Talking Resilience: NYC

A report on how to build a more resilient New York City

October 1, 2015

Since Superstorm Sandy struck the Northeast coast almost three years ago, City, State, and Federal agencies, hundreds of organizations, and thousands of individuals have mobilized to aid affected communities in their recovery efforts, increase preparedness, and develop new ways to make New York City and the surrounding region more resilient.

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MAS has long advocated that the resilience of urban areas – including their built, natural, social, and economic infrastructure – is strongly linked to the everyday livability of neighborhoods and the cities they comprise.

The same shared spaces that provide everyday opportunities for the social interactions and chance encounters that foster neighborhood cohesion, cultural understanding, a sense of belonging, the ability to source the ingenuity of others, and advance economic pursuits – our civic assets – are particularly critical in communities managing ongoing stresses and acute shocks.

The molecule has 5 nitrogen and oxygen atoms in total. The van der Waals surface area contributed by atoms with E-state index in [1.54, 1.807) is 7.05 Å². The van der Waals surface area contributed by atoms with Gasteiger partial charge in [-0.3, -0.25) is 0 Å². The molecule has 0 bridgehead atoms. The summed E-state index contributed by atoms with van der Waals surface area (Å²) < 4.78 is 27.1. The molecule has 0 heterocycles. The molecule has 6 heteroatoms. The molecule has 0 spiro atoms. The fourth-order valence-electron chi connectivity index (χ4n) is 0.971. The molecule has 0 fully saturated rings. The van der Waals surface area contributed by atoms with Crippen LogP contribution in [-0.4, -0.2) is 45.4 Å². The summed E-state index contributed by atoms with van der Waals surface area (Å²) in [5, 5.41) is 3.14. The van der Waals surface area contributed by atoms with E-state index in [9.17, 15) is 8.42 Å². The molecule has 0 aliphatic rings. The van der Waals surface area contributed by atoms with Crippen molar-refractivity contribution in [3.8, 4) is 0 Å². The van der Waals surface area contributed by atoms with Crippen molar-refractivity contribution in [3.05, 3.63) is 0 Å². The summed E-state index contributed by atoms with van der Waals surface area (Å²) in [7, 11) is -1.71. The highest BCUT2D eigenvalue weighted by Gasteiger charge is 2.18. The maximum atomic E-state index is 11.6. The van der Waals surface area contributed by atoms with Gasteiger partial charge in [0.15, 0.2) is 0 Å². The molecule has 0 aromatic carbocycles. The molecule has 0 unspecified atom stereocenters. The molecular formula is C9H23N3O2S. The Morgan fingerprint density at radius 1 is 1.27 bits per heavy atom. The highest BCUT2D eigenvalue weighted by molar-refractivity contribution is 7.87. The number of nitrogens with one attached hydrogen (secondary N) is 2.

MAS has been at the forefront of the post-Sandy effort to connect civil society leaders, government officials, grassroots community organizers, academics, and a host of other community leaders and urban practitioners through forums, convenings, and other programs. The resulting dialogues have helped foster policy recommendations based on lessons learned and helped to illuminate areas of continued vulnerability and need.

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